WTO, WHO, WIPO To Discuss TRIPS And Health DeclarationPublished on 17 November 2011 @ 11:33 am
Intellectual Property Watch
The heads of three international organizations in Geneva will address a meeting next week on the subject of 10 years after the Doha Declaration on TRIPS and Public Health. The 23 November symposium at the World Trade Organization, organised by the Graduate Institute in Geneva, involves a range of top officials and experts on the issue.
Details of the symposium are available here.
This is one of several events on the subject of the Doha Declaration taking place in Geneva. Knowledge Ecology International held an event on 14 November, and Médicins Sans Frontières (MSF, Doctors without Borders), will hold an event on 21 November that examines reform of the declaration.
The annual symposium of the Graduate Institute this year will focus on “the future agenda at the interface of public health, innovation and trade” and will be overseen by Ruth Dreifuss, former President of Switzerland and chairperson of the WHO Commission on Intellectual Property Rights, Innovation and Public Health (CIPIH).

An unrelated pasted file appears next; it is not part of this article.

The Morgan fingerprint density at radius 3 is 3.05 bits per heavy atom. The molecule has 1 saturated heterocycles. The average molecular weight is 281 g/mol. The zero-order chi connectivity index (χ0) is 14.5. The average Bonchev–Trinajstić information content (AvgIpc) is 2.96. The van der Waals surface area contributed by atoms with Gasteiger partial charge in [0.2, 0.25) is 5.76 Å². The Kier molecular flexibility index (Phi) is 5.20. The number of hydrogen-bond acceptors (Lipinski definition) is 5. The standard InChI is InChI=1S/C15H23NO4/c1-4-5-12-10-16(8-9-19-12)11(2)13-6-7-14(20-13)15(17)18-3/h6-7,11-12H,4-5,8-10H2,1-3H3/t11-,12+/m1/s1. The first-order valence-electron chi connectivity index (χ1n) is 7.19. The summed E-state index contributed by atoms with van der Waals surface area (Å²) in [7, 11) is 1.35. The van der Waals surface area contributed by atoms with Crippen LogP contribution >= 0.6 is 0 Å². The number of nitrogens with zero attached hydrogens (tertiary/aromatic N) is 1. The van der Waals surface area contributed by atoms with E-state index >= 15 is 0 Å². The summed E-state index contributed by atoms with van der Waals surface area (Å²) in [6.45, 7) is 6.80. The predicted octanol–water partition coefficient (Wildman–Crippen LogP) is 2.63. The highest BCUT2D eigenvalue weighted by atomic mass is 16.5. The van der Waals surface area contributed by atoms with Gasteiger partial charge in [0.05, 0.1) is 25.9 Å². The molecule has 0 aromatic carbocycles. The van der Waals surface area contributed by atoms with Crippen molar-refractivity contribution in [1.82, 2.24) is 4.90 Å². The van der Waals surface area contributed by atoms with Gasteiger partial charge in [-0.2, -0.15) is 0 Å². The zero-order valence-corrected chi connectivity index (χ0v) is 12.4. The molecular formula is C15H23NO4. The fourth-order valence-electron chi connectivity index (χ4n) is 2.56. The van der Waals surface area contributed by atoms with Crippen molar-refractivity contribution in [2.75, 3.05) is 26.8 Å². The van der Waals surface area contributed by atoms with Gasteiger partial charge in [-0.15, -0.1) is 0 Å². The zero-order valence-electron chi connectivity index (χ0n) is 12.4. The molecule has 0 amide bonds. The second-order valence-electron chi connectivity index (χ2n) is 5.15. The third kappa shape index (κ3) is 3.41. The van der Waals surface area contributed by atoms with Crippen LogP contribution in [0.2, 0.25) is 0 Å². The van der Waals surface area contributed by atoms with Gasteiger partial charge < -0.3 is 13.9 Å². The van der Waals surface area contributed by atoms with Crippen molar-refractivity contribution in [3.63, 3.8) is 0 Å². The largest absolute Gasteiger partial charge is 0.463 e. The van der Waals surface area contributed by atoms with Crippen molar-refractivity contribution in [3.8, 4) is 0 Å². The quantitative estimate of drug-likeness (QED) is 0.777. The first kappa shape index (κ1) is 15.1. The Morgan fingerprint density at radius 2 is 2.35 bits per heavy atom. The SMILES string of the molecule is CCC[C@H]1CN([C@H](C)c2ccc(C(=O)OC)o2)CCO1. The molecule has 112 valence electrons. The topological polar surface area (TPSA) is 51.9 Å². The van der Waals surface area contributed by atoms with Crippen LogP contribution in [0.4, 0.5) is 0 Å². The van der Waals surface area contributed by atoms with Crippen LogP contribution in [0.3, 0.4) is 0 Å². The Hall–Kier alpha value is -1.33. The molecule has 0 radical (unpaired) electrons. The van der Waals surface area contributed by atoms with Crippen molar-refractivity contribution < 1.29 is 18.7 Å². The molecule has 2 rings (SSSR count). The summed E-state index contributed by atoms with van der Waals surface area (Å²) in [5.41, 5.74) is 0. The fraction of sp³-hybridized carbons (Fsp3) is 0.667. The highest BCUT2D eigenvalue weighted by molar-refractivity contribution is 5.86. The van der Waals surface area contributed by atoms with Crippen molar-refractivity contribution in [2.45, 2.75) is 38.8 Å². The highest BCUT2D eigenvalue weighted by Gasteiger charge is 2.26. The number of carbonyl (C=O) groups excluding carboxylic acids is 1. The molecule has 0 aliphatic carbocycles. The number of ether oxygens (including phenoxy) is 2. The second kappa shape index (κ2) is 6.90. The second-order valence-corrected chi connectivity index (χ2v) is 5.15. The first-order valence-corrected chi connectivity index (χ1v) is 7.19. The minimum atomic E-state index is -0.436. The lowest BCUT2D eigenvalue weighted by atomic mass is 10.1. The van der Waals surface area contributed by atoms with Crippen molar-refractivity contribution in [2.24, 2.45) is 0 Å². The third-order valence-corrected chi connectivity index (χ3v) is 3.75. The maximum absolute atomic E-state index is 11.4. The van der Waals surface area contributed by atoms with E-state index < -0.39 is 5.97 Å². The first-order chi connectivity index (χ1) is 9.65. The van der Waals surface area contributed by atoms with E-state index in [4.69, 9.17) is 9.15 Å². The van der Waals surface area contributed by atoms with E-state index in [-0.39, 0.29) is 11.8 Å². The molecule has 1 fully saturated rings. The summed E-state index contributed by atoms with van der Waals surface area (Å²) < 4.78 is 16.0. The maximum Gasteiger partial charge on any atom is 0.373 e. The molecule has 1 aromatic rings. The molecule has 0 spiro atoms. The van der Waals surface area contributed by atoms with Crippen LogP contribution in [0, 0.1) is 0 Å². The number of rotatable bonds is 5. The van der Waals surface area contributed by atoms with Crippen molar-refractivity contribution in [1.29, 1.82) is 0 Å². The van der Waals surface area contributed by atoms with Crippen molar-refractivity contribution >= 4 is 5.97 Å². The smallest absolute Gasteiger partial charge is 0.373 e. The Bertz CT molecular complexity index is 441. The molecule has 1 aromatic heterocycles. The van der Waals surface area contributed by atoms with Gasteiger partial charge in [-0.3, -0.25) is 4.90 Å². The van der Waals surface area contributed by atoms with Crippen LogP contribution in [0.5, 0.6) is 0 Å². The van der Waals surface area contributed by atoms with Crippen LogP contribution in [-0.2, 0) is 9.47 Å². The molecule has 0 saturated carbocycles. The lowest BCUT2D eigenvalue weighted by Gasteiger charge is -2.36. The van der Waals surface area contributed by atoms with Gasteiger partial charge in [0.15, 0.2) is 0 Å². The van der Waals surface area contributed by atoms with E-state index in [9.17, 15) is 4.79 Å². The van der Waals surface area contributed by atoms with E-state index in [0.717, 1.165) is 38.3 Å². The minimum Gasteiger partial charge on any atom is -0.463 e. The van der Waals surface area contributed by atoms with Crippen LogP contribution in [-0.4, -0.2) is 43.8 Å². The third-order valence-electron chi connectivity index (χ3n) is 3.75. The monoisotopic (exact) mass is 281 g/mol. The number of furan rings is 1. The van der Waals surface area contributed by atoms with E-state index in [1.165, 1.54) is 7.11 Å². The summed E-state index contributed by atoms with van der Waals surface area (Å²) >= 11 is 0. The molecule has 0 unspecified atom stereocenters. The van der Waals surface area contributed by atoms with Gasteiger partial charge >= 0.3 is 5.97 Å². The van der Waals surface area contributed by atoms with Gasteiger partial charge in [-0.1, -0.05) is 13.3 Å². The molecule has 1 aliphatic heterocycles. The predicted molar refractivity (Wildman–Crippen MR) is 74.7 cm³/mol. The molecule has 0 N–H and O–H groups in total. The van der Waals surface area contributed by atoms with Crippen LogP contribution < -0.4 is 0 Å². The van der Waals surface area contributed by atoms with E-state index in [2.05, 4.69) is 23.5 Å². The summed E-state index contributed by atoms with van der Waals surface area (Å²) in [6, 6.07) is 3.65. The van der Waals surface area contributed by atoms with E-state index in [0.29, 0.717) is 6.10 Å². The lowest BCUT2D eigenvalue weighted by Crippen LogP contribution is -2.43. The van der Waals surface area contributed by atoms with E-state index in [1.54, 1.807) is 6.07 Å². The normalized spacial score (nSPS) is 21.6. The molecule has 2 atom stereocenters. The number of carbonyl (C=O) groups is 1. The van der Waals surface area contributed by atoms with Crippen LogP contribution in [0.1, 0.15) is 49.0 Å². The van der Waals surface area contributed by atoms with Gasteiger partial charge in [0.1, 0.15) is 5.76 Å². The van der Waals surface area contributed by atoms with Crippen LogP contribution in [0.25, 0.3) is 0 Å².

Speakers will include World Health Organization Director-General Margaret Chan, World Trade Organization Director General Pascal Lamy, and World Intellectual Property Organization Director General Francis Gurry. Other expected speakers include: Michel Sidibé, executive director of UNAIDS; Michel Kazatchkine, executive director of the Global Fund to Fight AIDS, Tuberculosis and Malaria; Seth Berkley, CEO of the GAVI Alliance; David Brennan, president of IFPMA and CEO of AstraZeneca; Ambassador Tom Mboya Okeyo from Kenya; Denis Broun, executive director of UNITAID; as well as researchers such as Frederick Abbott, Brian Tempest and Sudip Chaudhuri. Intellectual Property Watch Director William New will moderate a panel at the event.
TRIPS is the 1994 WTO Agreement on Trade-Related Aspects of Intellectual Property Rights. The 2001 WTO ministerial in Doha, Qatar adopted a declaration on TRIPS and public health that among other things accentuated the flexibilities and discretion available to developing countries in implementing TRIPS rules in relation to public health.